The world No 2 is one of Luke Donald’s leaders as Team Europe aim to wrestle back the Ryder Cup from the United States at Marco Simone.
And after a trip to the Italian capital on Monday to allow teammates to inspect the course and build team chemistry, McIlroy is buoyant about his team’s chances.
“It was amazing. I'm sort of surprised it's the first time we'd ever really done it,” McIlroy said ahead of the BMW PGA Championship at Wentworth. “Yeah, there's a few new faces on the team and I thought it was a great exercise in terms of getting to know one another a little bit better.
“I had an opportunity to play with Ludvig for the first time on Monday, which I was excited about. I told him, ‘I said I've been looking forward to this for a while’.
“But yeah, so it's just been -- not that I need to get any more excited about an upcoming Ryder Cup, but that trip definitely got the juices flowing on Monday.”
Viktor Hovland played with wildcard pick and European rookie Ludvig Aberg in a best-ball practice match against McIlroy and Tommy Fleetwood on Tuesday at Wentworth, with the Scandinavian pair coming out on top with victory clinched at the 16th hole.
And the Norwegian is equally excited after coming away from the team’s trip on Monday, highlighting the rough as an especially difficult part of the Italian test.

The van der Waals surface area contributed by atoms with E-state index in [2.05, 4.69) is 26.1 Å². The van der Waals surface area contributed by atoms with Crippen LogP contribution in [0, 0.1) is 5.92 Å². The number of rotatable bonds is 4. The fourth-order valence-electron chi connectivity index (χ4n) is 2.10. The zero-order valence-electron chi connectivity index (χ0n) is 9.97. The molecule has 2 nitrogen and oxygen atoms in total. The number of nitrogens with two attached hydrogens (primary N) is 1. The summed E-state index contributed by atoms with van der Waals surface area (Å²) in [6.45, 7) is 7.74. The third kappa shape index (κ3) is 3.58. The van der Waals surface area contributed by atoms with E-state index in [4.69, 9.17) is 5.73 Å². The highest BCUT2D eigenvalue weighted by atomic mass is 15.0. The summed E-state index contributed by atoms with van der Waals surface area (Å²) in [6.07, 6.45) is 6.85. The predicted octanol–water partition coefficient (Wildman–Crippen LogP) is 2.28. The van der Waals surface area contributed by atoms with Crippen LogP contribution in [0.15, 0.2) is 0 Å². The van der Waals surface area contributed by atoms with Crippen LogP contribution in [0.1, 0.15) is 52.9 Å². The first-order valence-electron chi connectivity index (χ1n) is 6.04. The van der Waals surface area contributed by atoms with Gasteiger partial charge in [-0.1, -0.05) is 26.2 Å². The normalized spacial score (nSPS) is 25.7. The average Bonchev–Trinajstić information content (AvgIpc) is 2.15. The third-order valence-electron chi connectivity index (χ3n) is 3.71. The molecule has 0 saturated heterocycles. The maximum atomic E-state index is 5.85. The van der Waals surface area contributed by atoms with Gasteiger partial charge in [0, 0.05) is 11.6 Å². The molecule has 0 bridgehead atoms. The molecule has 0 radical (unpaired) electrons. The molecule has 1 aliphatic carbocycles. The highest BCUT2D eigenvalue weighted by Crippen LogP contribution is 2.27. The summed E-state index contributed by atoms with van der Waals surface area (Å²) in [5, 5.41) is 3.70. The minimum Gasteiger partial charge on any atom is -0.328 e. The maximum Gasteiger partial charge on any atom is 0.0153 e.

“Yeah, I think we are all trying to get to know each other a little bit better,” Hovland said. “Even though most of the guys, we see each other every single week. Some of the guys play over here mainly and other part of the team play in the States a lot.”
“It was a great time to spend together and see how the golf course was. Not everyone on the team had seen the course before. I played the Italian Open last year.
“The rough was certainly a lot juicier even back then, which that week it was very thick. So I think we'll probably see a tough Marco Simone. In terms of the pairings, I just showed up to the tee time and play, so you should probably ask the captain before the tournament instead.”
While Jon Rahm also emphasised the difficulty of the Marco Simone course, with the prospect of players losing balls or being left without a recovery shot from wayward tee shots.
“You wouldn’t lose it in the main rough,” Masters champion Jon Rahm added. “It’s what you can call the native area. It’s still pretty close to the fairway where there’s more chance to find it and if you find it, I don’t see any of us having a chance to get it out.
“I mean, it’s not that difficult to what France and Le Golf National could present. It’s that narrow and it’s that challenging.”
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